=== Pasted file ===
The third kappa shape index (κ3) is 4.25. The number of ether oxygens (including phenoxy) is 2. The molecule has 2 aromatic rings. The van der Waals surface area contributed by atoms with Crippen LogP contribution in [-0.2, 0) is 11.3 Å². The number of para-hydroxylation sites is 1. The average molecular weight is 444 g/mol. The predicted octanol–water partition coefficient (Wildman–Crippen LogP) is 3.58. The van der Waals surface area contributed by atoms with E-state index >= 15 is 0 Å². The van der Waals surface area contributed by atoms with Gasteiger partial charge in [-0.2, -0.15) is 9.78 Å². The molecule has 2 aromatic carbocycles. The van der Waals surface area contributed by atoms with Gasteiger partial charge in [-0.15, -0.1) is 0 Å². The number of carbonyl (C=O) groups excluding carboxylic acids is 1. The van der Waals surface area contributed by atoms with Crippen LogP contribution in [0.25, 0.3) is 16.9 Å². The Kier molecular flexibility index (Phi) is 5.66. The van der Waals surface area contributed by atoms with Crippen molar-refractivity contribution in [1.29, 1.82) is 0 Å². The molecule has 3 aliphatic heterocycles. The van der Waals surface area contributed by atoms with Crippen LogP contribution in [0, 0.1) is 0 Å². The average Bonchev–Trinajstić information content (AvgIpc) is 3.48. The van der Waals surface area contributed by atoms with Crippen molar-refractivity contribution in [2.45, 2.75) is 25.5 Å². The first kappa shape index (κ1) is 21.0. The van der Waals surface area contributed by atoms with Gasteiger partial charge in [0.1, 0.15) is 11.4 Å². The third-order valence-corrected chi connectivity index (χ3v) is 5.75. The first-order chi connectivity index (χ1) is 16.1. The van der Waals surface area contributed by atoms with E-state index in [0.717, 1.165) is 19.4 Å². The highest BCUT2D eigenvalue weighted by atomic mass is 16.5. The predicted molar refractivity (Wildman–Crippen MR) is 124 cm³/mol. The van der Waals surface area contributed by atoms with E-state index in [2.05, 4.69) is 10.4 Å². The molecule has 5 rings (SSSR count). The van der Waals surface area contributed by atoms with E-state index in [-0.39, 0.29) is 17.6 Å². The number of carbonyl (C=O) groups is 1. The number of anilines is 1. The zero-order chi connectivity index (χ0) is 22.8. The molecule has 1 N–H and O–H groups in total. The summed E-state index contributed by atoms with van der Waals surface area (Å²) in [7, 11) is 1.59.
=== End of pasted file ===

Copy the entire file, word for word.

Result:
The third kappa shape index (κ3) is 4.25. The number of ether oxygens (including phenoxy) is 2. The molecule has 2 aromatic rings. The van der Waals surface area contributed by atoms with Crippen LogP contribution in [-0.2, 0) is 11.3 Å². The number of para-hydroxylation sites is 1. The average molecular weight is 444 g/mol. The predicted octanol–water partition coefficient (Wildman–Crippen LogP) is 3.58. The van der Waals surface area contributed by atoms with E-state index >= 15 is 0 Å². The van der Waals surface area contributed by atoms with Gasteiger partial charge in [-0.2, -0.15) is 9.78 Å². The molecule has 2 aromatic carbocycles. The van der Waals surface area contributed by atoms with Gasteiger partial charge in [-0.15, -0.1) is 0 Å². The number of carbonyl (C=O) groups excluding carboxylic acids is 1. The van der Waals surface area contributed by atoms with Crippen LogP contribution in [0.25, 0.3) is 16.9 Å². The Kier molecular flexibility index (Phi) is 5.66. The van der Waals surface area contributed by atoms with Crippen molar-refractivity contribution in [1.29, 1.82) is 0 Å². The molecule has 3 aliphatic heterocycles. The van der Waals surface area contributed by atoms with Crippen LogP contribution in [0, 0.1) is 0 Å². The average Bonchev–Trinajstić information content (AvgIpc) is 3.48. The van der Waals surface area contributed by atoms with Crippen molar-refractivity contribution in [2.45, 2.75) is 25.5 Å². The first kappa shape index (κ1) is 21.0. The van der Waals surface area contributed by atoms with Gasteiger partial charge in [0.1, 0.15) is 11.4 Å². The third-order valence-corrected chi connectivity index (χ3v) is 5.75. The first-order chi connectivity index (χ1) is 16.1. The van der Waals surface area contributed by atoms with E-state index in [0.717, 1.165) is 19.4 Å². The highest BCUT2D eigenvalue weighted by atomic mass is 16.5. The predicted molar refractivity (Wildman–Crippen MR) is 124 cm³/mol. The van der Waals surface area contributed by atoms with E-state index in [2.05, 4.69) is 10.4 Å². The molecule has 5 rings (SSSR count). The van der Waals surface area contributed by atoms with E-state index in [-0.39, 0.29) is 17.6 Å². The number of carbonyl (C=O) groups is 1. The number of anilines is 1. The zero-order chi connectivity index (χ0) is 22.8. The molecule has 1 N–H and O–H groups in total. The summed E-state index contributed by atoms with van der Waals surface area (Å²) in [7, 11) is 1.59.